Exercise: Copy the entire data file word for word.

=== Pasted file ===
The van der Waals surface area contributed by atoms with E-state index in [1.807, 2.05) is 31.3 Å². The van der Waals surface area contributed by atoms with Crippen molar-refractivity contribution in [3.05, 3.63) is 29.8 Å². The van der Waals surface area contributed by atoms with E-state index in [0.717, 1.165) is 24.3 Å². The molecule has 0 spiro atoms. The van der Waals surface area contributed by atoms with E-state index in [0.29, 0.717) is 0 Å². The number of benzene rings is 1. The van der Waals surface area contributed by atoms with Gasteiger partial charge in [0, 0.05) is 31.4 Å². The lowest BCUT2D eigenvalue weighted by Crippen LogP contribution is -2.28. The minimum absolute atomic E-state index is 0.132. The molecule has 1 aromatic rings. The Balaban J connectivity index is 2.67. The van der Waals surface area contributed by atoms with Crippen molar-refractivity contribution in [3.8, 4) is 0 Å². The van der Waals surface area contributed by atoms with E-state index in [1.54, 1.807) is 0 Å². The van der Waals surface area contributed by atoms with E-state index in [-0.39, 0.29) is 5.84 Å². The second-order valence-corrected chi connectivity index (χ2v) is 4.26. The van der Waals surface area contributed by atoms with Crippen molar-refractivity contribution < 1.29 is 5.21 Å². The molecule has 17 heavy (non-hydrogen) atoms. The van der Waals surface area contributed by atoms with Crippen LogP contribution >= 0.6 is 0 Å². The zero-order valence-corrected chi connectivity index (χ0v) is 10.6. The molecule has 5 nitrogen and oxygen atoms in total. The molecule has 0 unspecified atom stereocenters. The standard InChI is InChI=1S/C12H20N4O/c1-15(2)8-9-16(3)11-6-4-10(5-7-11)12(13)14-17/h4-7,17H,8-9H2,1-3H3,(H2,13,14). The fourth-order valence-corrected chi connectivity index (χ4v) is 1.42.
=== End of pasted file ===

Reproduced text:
The van der Waals surface area contributed by atoms with E-state index in [1.807, 2.05) is 31.3 Å². The van der Waals surface area contributed by atoms with Crippen molar-refractivity contribution in [3.05, 3.63) is 29.8 Å². The van der Waals surface area contributed by atoms with E-state index in [0.717, 1.165) is 24.3 Å². The molecule has 0 spiro atoms. The van der Waals surface area contributed by atoms with E-state index in [0.29, 0.717) is 0 Å². The number of benzene rings is 1. The van der Waals surface area contributed by atoms with Gasteiger partial charge in [0, 0.05) is 31.4 Å². The lowest BCUT2D eigenvalue weighted by Crippen LogP contribution is -2.28. The minimum absolute atomic E-state index is 0.132. The molecule has 1 aromatic rings. The Balaban J connectivity index is 2.67. The van der Waals surface area contributed by atoms with Crippen molar-refractivity contribution in [3.8, 4) is 0 Å². The van der Waals surface area contributed by atoms with E-state index in [1.54, 1.807) is 0 Å². The van der Waals surface area contributed by atoms with E-state index in [-0.39, 0.29) is 5.84 Å². The second-order valence-corrected chi connectivity index (χ2v) is 4.26. The van der Waals surface area contributed by atoms with Crippen molar-refractivity contribution < 1.29 is 5.21 Å². The molecule has 17 heavy (non-hydrogen) atoms. The van der Waals surface area contributed by atoms with Crippen LogP contribution >= 0.6 is 0 Å². The zero-order valence-corrected chi connectivity index (χ0v) is 10.6. The molecule has 5 nitrogen and oxygen atoms in total. The molecule has 0 unspecified atom stereocenters. The standard InChI is InChI=1S/C12H20N4O/c1-15(2)8-9-16(3)11-6-4-10(5-7-11)12(13)14-17/h4-7,17H,8-9H2,1-3H3,(H2,13,14). The fourth-order valence-corrected chi connectivity index (χ4v) is 1.42.